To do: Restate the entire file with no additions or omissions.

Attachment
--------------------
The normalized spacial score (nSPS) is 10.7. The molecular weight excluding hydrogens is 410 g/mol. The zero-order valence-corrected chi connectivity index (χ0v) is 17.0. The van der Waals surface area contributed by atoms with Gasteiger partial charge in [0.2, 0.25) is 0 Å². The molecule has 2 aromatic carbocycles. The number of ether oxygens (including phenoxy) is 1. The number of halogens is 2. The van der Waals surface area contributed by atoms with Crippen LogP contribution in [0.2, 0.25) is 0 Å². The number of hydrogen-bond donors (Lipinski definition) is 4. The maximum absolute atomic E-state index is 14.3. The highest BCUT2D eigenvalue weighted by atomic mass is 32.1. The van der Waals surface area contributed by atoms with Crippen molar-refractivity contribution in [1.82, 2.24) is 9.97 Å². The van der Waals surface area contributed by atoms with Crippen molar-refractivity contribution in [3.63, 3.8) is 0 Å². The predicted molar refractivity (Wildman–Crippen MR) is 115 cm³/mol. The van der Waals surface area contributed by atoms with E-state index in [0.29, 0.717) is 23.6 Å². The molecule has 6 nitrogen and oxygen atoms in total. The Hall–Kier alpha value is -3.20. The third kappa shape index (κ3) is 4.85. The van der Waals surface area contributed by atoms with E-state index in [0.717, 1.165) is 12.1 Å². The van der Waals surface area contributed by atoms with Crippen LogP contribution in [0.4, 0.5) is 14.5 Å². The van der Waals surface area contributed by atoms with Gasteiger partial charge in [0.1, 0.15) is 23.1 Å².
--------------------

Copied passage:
The normalized spacial score (nSPS) is 10.7. The molecular weight excluding hydrogens is 410 g/mol. The zero-order valence-corrected chi connectivity index (χ0v) is 17.0. The van der Waals surface area contributed by atoms with Gasteiger partial charge in [0.2, 0.25) is 0 Å². The molecule has 2 aromatic carbocycles. The number of ether oxygens (including phenoxy) is 1. The number of halogens is 2. The van der Waals surface area contributed by atoms with Crippen LogP contribution in [0.2, 0.25) is 0 Å². The number of hydrogen-bond donors (Lipinski definition) is 4. The maximum absolute atomic E-state index is 14.3. The highest BCUT2D eigenvalue weighted by atomic mass is 32.1. The van der Waals surface area contributed by atoms with Crippen molar-refractivity contribution in [1.82, 2.24) is 9.97 Å². The van der Waals surface area contributed by atoms with Crippen molar-refractivity contribution in [3.63, 3.8) is 0 Å². The predicted molar refractivity (Wildman–Crippen MR) is 115 cm³/mol. The van der Waals surface area contributed by atoms with E-state index in [0.29, 0.717) is 23.6 Å². The molecule has 6 nitrogen and oxygen atoms in total. The Hall–Kier alpha value is -3.20. The third kappa shape index (κ3) is 4.85. The van der Waals surface area contributed by atoms with E-state index in [0.717, 1.165) is 12.1 Å². The van der Waals surface area contributed by atoms with Crippen LogP contribution in [0.4, 0.5) is 14.5 Å². The van der Waals surface area contributed by atoms with Gasteiger partial charge in [0.1, 0.15) is 23.1 Å².